While no one can claim a neutral lens, it is reasonable to point out that sports teams do change their names. The Cleveland Indians went through many name changes prior to arriving at their current name. As such, there is nothing unusual about a sports team changing its name. This is not to deny that some people get angry over any name change; but it is informative to look at the nature and focus of the anger that arises around such changes. It is also interesting to look at efforts to claim the name is not problematic because it was meant as a compliment.
In terms of the name change, the neutral facts are that the owner of the club wanted the name changed from “Naps” after the star player Nap Lajoie left the team. The controversy arises in terms of why “Indians” was selected. One story is that “Indians” was a nickname applied to the Cleveland Spiders when Penobscot Tribe member Louis Sockalexis played for the team. Being from Old Town, Maine (which is near where Sockalexis was born) I have often heard this story. While appealing to some, this seems unlikely, given that Sockalexis is not mentioned as the reason for the change in any contemporary stories about the name change. While this could be simply a repeated oversight, it would be odd to claim that the team was named after a person who was never mentioned as the reason for the change in the stories about the team. . .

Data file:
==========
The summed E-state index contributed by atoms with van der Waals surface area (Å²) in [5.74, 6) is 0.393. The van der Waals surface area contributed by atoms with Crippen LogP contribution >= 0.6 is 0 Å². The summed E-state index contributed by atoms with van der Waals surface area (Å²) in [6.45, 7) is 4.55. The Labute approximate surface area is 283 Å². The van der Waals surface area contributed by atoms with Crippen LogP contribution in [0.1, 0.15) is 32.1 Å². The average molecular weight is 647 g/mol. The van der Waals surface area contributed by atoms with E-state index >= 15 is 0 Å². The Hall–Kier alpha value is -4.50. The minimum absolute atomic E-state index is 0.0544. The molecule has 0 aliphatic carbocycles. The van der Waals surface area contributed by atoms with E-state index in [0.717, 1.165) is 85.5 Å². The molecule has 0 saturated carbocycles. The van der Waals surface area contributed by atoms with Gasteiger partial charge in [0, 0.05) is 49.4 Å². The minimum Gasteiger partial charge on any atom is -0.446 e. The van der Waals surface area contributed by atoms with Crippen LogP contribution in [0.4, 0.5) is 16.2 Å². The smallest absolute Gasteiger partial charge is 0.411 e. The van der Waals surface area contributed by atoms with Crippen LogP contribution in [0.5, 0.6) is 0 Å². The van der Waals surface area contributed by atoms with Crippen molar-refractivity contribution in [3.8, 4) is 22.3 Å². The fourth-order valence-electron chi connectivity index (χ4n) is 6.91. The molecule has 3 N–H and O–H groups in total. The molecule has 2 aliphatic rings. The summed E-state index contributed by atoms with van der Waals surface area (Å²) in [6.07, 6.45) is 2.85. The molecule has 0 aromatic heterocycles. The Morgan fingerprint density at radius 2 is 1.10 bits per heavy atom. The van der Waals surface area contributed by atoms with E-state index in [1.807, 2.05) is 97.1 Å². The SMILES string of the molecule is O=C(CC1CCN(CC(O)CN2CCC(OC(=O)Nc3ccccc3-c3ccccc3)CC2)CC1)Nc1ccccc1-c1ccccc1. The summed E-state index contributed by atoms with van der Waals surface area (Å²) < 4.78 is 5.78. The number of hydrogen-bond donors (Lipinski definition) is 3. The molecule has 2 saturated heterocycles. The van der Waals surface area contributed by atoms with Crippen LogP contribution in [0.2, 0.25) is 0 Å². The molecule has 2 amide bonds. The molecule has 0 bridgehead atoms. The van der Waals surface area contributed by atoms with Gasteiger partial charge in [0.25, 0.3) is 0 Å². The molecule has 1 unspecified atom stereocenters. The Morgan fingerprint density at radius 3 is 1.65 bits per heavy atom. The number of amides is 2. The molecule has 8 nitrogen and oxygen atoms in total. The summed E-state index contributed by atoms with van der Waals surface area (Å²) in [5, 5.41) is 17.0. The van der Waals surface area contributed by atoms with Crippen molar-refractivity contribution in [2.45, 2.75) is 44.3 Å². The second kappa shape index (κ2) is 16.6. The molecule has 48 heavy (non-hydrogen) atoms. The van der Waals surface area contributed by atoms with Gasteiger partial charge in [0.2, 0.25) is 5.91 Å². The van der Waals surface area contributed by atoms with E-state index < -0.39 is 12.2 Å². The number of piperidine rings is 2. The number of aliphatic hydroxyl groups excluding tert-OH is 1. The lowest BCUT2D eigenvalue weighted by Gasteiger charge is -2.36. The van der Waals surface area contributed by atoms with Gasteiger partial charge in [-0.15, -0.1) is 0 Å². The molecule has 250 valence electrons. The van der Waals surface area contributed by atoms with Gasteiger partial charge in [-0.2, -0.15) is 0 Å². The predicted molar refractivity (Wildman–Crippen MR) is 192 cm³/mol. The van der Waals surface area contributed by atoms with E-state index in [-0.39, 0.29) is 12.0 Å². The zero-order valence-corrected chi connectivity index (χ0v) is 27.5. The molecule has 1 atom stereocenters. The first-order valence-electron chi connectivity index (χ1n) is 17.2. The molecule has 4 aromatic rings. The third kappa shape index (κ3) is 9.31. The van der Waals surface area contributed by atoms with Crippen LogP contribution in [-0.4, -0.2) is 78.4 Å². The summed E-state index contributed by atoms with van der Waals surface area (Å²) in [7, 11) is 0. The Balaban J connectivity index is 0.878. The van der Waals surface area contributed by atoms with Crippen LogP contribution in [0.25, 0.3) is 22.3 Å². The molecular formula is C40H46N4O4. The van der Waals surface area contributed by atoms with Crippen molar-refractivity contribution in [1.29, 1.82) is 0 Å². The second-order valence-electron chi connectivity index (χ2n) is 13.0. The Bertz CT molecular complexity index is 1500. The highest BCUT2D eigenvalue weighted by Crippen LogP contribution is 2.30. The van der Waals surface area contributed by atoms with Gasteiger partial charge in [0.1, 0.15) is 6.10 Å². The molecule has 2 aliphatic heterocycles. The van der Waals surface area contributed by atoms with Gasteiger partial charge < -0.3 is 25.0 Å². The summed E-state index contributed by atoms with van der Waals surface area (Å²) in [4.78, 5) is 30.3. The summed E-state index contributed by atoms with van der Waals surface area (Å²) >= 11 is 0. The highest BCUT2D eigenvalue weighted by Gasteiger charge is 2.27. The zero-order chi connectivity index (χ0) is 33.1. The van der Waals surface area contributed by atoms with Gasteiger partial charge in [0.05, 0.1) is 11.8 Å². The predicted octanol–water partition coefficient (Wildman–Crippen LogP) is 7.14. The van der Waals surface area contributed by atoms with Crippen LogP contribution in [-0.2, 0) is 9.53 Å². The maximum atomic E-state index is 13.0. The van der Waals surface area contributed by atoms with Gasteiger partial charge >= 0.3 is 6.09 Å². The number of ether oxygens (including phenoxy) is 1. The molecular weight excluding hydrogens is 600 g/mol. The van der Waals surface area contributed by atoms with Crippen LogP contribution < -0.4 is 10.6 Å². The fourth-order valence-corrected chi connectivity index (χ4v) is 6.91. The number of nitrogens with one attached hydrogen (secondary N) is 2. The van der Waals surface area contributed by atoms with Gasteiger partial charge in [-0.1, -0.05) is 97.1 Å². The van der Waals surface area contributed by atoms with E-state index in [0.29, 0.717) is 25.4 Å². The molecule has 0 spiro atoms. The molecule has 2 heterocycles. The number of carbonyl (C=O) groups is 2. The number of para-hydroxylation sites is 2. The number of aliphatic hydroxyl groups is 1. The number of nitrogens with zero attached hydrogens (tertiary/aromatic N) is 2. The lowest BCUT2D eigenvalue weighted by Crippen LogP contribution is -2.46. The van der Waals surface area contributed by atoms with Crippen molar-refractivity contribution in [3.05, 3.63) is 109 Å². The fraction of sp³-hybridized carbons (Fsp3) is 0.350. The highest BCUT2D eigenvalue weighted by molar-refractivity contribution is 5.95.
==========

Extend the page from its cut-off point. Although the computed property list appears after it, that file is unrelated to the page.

News source: A Philosopher’s Blog